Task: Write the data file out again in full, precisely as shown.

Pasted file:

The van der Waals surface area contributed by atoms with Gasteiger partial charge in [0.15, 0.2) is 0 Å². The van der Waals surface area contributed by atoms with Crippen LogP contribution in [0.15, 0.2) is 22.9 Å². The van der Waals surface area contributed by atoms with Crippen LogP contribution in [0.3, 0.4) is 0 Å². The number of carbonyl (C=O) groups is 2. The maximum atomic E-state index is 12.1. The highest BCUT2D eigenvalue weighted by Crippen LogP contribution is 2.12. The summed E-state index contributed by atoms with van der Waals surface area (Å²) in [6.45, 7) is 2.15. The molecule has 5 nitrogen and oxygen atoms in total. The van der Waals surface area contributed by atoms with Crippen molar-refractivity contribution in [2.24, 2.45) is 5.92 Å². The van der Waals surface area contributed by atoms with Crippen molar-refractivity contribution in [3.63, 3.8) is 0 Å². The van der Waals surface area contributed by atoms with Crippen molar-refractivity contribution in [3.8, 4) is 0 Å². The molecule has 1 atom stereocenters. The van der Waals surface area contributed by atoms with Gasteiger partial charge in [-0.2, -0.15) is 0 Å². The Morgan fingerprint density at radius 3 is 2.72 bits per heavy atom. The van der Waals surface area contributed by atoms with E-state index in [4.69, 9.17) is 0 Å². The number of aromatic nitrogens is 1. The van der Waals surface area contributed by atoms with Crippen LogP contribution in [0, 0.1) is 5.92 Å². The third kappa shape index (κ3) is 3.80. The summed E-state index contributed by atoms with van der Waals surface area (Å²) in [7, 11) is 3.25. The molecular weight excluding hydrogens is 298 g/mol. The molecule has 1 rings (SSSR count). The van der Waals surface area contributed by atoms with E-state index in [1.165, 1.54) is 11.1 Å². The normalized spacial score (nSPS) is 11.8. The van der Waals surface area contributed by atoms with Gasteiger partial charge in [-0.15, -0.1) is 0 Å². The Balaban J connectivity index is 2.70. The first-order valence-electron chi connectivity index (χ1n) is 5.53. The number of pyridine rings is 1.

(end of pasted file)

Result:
The van der Waals surface area contributed by atoms with Gasteiger partial charge in [0.15, 0.2) is 0 Å². The van der Waals surface area contributed by atoms with Crippen LogP contribution in [0.15, 0.2) is 22.9 Å². The van der Waals surface area contributed by atoms with Crippen LogP contribution in [0.3, 0.4) is 0 Å². The number of carbonyl (C=O) groups is 2. The maximum atomic E-state index is 12.1. The highest BCUT2D eigenvalue weighted by Crippen LogP contribution is 2.12. The summed E-state index contributed by atoms with van der Waals surface area (Å²) in [6.45, 7) is 2.15. The molecule has 5 nitrogen and oxygen atoms in total. The van der Waals surface area contributed by atoms with Crippen molar-refractivity contribution in [2.24, 2.45) is 5.92 Å². The van der Waals surface area contributed by atoms with Crippen molar-refractivity contribution in [3.63, 3.8) is 0 Å². The van der Waals surface area contributed by atoms with Crippen molar-refractivity contribution in [3.8, 4) is 0 Å². The molecule has 1 atom stereocenters. The van der Waals surface area contributed by atoms with Gasteiger partial charge in [-0.2, -0.15) is 0 Å². The Morgan fingerprint density at radius 3 is 2.72 bits per heavy atom. The van der Waals surface area contributed by atoms with E-state index in [4.69, 9.17) is 0 Å². The number of aromatic nitrogens is 1. The van der Waals surface area contributed by atoms with Crippen LogP contribution in [0, 0.1) is 5.92 Å². The third kappa shape index (κ3) is 3.80. The summed E-state index contributed by atoms with van der Waals surface area (Å²) in [7, 11) is 3.25. The molecular weight excluding hydrogens is 298 g/mol. The molecule has 1 rings (SSSR count). The van der Waals surface area contributed by atoms with E-state index in [1.165, 1.54) is 11.1 Å². The normalized spacial score (nSPS) is 11.8. The van der Waals surface area contributed by atoms with Gasteiger partial charge in [-0.15, -0.1) is 0 Å². The Balaban J connectivity index is 2.70. The first-order valence-electron chi connectivity index (χ1n) is 5.53. The number of pyridine rings is 1.